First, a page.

But each company has varying degrees of adherence to Web-services standards and varying methods of supporting those systems.

Onyx says they have a poison pill in place, though I haven't seen it yet. It seems like an extreme method, but it could happen.

The use of Microsoft's .NET also has Web-services implications within an organization because it provides an effective way to integrate Microsoft applications together.

Salesforce.com is selling an on-demand model that gives customers the ability to roll out a CRM deployment quickly and easily and then scale that deployment either up or down to meet their business needs, ... So far, small and midsize businesses have taken the best advantage of that, but we are starting to see larger companies that are seriously evaluating an on-demand model.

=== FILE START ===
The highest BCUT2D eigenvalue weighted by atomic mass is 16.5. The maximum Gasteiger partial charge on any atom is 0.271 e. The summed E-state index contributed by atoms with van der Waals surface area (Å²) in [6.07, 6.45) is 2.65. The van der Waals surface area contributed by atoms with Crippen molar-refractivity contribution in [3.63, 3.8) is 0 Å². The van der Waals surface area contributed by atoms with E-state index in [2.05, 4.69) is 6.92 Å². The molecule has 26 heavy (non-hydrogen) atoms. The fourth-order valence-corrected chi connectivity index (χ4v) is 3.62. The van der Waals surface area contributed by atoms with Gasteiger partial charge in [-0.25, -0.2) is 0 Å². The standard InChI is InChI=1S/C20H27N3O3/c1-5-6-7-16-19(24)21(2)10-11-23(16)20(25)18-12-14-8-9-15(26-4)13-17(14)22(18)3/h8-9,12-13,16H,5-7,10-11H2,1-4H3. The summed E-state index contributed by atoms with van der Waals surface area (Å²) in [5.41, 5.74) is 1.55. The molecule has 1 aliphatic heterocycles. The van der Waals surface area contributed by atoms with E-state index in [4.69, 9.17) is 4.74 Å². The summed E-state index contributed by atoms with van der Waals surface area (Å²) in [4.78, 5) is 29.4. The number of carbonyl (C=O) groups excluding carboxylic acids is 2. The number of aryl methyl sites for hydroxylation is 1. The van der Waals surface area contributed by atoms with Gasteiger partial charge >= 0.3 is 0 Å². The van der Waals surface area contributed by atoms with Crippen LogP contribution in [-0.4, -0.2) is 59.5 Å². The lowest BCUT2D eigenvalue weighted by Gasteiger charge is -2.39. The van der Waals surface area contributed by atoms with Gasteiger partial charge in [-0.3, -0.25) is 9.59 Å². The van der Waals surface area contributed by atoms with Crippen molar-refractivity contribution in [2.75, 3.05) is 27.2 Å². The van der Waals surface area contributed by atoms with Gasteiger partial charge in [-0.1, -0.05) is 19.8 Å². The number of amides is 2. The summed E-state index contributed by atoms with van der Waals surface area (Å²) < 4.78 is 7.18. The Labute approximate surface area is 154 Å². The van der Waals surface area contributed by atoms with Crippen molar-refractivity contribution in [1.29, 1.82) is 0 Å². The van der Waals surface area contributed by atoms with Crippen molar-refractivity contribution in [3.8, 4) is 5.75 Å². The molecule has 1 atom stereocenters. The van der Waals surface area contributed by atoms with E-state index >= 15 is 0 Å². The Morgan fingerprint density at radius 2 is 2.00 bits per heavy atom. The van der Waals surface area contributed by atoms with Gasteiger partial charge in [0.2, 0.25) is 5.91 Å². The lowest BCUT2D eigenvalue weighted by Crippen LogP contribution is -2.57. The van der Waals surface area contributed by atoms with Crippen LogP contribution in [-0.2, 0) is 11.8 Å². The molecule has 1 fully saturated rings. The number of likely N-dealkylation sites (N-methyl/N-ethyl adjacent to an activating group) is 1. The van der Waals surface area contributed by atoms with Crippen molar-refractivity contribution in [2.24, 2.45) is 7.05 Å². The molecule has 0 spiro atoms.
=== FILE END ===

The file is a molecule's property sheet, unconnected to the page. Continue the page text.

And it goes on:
The hosted model has reinvigorated a market that has failed to grow over the past several years, ... The hosted category has changed the whole perception of customer management with faster implementations, quicker time to value and easy customization.

The small to midsize business segment is a very large part of the hosted market, ... Software-as-service lets companies get CRM in place quickly without having to raid the I.T. budget to do it.

[Given that smaller business customers represent Microsoft's] sweet spot, ... an instant significant force in that market.

A big benefit to software-as-service is that it lets companies get CRM in place quickly without the kind of budget hassles you see with buying applications, ... There's a feeling, especially among small and midsize businesses, that a hosted solution will help realize ROI more quickly.